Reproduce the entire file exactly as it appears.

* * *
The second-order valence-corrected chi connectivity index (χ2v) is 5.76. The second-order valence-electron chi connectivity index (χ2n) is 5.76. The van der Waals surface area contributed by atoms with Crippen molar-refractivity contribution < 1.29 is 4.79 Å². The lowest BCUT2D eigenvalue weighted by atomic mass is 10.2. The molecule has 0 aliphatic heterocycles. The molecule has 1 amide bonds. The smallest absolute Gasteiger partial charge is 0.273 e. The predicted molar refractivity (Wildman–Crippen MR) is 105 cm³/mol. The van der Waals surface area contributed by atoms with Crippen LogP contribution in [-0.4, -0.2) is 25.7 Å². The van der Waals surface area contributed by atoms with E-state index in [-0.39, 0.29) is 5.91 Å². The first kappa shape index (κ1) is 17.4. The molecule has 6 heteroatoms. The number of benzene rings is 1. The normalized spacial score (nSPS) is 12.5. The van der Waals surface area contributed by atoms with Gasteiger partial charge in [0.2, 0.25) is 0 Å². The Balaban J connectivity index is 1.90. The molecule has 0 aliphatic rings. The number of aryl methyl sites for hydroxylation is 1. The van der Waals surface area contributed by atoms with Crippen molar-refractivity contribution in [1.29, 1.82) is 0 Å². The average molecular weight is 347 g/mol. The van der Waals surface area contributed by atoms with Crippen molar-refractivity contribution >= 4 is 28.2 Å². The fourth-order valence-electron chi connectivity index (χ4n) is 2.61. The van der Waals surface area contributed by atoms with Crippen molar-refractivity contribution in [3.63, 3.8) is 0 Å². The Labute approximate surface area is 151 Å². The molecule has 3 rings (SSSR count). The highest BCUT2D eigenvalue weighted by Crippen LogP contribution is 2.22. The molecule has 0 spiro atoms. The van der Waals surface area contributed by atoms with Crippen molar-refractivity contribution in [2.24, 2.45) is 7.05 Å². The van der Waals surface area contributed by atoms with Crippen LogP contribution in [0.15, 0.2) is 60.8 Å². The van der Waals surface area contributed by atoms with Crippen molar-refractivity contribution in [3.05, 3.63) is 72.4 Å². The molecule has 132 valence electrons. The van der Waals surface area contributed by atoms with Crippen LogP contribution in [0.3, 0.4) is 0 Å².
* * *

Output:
The second-order valence-corrected chi connectivity index (χ2v) is 5.76. The second-order valence-electron chi connectivity index (χ2n) is 5.76. The van der Waals surface area contributed by atoms with Crippen molar-refractivity contribution < 1.29 is 4.79 Å². The lowest BCUT2D eigenvalue weighted by atomic mass is 10.2. The molecule has 0 aliphatic heterocycles. The molecule has 1 amide bonds. The smallest absolute Gasteiger partial charge is 0.273 e. The predicted molar refractivity (Wildman–Crippen MR) is 105 cm³/mol. The van der Waals surface area contributed by atoms with Crippen LogP contribution in [-0.4, -0.2) is 25.7 Å². The van der Waals surface area contributed by atoms with E-state index in [-0.39, 0.29) is 5.91 Å². The first kappa shape index (κ1) is 17.4. The molecule has 6 heteroatoms. The number of benzene rings is 1. The normalized spacial score (nSPS) is 12.5. The van der Waals surface area contributed by atoms with Gasteiger partial charge in [0.2, 0.25) is 0 Å². The Balaban J connectivity index is 1.90. The molecule has 0 aliphatic rings. The number of aryl methyl sites for hydroxylation is 1. The van der Waals surface area contributed by atoms with Crippen molar-refractivity contribution in [1.29, 1.82) is 0 Å². The average molecular weight is 347 g/mol. The van der Waals surface area contributed by atoms with Crippen molar-refractivity contribution >= 4 is 28.2 Å². The fourth-order valence-electron chi connectivity index (χ4n) is 2.61. The van der Waals surface area contributed by atoms with Crippen molar-refractivity contribution in [3.63, 3.8) is 0 Å². The Labute approximate surface area is 151 Å². The molecule has 3 rings (SSSR count). The highest BCUT2D eigenvalue weighted by Crippen LogP contribution is 2.22. The molecule has 0 spiro atoms. The van der Waals surface area contributed by atoms with Crippen molar-refractivity contribution in [2.24, 2.45) is 7.05 Å². The van der Waals surface area contributed by atoms with Crippen LogP contribution in [0.15, 0.2) is 60.8 Å². The van der Waals surface area contributed by atoms with Crippen molar-refractivity contribution in [3.05, 3.63) is 72.4 Å². The molecule has 132 valence electrons. The van der Waals surface area contributed by atoms with Crippen LogP contribution in [0.3, 0.4) is 0 Å².